mount arapiles: gateway to the west wimmera
The open plots and street spaces of Goroke are transformed into an urban meadow of wild flowers and nectar producing flora supporting a commercial apiary and micro cider brewing facility run by the Goroke Hotel.
A series of ‘artist in residency’ programs occur consecutively along the Carpolac trail, inviting artists, writers, ecologists, environmental scientists, chefs and musicians to participate in collaborative programs alongside community events which culminate in graphic transformations of the decommissioned silos.
Goroke is positioned as the Gateway and supply point to the Little Desert National Park, where existing 4WD tracks are organised into one established route allowing regeneration to occur on the remaining web of spontaneous trails.
Goroke P-12 College operates a student exchange program with Melbourne (and other urban) school partners with a focus on an agricultural and environmental curriculum, the town itself becomes an expanded classroom of propagation and regenerative spaces.
Students and large groups of hikers and climbers utilise a new ‘community tent’ at the Pines campground, for educational and climbing workshops, group dinners and sheltered accommodation.
The shed in Mitre is converted into a research outpost for ornithological and environmental organisations conducting fieldwork and assessments in the Wimmera region, researchers and tourists contribute their own photographs and observations to an archive which is digitally projected onto the silos in a constantly evolving exhibition.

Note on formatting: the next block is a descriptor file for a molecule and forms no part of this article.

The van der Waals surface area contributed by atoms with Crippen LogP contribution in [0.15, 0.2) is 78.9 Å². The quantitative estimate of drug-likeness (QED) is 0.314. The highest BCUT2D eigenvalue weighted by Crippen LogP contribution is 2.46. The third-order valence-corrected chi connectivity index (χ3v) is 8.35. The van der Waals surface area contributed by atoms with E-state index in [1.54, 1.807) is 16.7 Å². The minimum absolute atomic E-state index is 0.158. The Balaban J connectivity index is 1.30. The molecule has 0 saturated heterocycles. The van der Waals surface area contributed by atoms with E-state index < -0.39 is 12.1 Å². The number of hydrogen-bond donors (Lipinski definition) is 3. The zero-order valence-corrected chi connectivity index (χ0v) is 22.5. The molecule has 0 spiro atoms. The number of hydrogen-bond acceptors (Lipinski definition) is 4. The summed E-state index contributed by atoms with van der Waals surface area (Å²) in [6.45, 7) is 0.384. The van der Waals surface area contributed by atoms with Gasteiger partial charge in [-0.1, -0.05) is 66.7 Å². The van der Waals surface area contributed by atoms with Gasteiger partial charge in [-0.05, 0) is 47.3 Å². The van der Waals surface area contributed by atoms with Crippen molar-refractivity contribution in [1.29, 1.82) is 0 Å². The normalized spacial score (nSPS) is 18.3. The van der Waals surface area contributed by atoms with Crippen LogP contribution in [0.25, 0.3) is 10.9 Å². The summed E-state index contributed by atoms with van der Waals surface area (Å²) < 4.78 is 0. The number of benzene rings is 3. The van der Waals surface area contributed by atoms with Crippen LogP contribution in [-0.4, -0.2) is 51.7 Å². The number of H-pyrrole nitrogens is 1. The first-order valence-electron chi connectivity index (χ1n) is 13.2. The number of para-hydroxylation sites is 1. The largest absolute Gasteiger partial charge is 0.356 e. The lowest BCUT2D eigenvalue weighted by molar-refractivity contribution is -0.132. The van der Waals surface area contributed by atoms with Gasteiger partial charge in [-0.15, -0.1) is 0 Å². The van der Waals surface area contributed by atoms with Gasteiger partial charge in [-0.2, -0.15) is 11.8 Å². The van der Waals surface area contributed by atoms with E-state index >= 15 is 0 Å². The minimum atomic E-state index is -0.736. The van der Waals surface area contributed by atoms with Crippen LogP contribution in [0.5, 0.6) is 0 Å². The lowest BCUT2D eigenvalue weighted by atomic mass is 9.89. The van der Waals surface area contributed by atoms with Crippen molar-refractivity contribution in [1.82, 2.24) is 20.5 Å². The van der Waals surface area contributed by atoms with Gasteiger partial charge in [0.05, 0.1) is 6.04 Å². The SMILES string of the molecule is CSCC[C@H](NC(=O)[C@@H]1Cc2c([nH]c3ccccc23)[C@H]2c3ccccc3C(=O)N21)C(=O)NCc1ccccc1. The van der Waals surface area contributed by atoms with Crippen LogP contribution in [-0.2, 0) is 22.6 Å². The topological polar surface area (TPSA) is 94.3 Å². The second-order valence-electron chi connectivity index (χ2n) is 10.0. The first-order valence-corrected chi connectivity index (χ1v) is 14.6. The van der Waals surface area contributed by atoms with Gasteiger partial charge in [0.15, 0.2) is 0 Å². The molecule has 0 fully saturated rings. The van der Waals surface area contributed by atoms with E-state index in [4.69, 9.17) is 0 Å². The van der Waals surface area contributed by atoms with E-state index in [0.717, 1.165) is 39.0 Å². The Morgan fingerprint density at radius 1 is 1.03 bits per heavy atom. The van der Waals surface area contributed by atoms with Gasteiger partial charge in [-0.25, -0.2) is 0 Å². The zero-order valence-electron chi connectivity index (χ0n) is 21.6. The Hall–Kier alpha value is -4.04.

A native seedbank and botanical garden transforms the dilapidated shops fronts and streetscape of the old butter factory in Goroke, providing public spaces for workshops, research and culinary bush foods in partnership with Australian Seedbank, Greening Australia, Australian Native Food Industry Limited and Australian Native Plants Society.
Mineral salt from Mitre Lake is harvested seasonally, processed, stored and sold in the refurbished shed beside the decommissioned silos in Mitre which also becomes a camping shelter and support facility for cyclists and hikers along the Carpolac and Zero to Nhill trails.
A downhill cycling trail looks to add to the popularity of Mount Arapiles with outdoor activity user groups, defining a new trail which also organises the existing climbing access pathways to help regenerate the compromised environment at the base of the mountain.
The silos and the adjacent open space in Goroke are adapted to become an expanded recreation facility for the Goroke P-12 College and to provide playful facilities for cyclists, hikers and camping families visiting the region.